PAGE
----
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An experimental drug derived from marijuana has succeeded in reducing epileptic seizures in its first major clinical trial, the product’s developer announced Monday, a finding that could lend credence to the medical marijuana movement.
The developer, GW Pharmaceuticals, said the drug, Epidiolex, achieved the main goal of the trial, reducing convulsive seizures when compared with a placebo in patients with Dravet syndrome, a rare form of epilepsy.
If Epidiolex wins regulatory approval, it would be the first prescription drug in the United States that is extracted from marijuana.
“The results of this Epidiolex pivotal trial are important and exciting, as they represent the first placebo-controlled evidence to support the safety and efficacy of pharmaceutical cannabidiol in children with Dravet syndrome,” Dr. Orrin Devinsky of the Comprehensive Epilepsy Center at New York University Langone Medical Center, said in a statement.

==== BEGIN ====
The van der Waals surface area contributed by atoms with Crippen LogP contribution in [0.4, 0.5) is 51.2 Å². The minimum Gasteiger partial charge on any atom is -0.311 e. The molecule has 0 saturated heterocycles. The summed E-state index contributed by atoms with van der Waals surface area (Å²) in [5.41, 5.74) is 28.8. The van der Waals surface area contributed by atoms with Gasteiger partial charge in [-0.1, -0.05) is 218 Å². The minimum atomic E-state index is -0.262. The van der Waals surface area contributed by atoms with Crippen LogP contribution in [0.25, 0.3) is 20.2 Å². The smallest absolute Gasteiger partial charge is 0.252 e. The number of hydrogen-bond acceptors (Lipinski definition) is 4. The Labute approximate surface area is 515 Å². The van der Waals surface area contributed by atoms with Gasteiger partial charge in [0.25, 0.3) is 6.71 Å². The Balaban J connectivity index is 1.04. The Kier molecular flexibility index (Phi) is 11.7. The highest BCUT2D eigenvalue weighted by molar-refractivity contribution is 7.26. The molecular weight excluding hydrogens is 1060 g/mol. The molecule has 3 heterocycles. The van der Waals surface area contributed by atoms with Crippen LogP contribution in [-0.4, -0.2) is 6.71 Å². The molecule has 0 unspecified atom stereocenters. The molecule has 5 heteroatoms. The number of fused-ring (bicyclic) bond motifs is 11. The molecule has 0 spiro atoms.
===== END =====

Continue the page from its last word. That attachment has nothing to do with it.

Epidiolex contains almost pure cannabidiol, a component of marijuana that does not make people high. GW is hoping that if the drug gets approved, doctors and parents will favor it over products from medical marijuana dispensers, which will not have gone through the same rigorous vetting.
Epidiolex contains almost pure cannabidiol, a component of marijuana that does not make people high.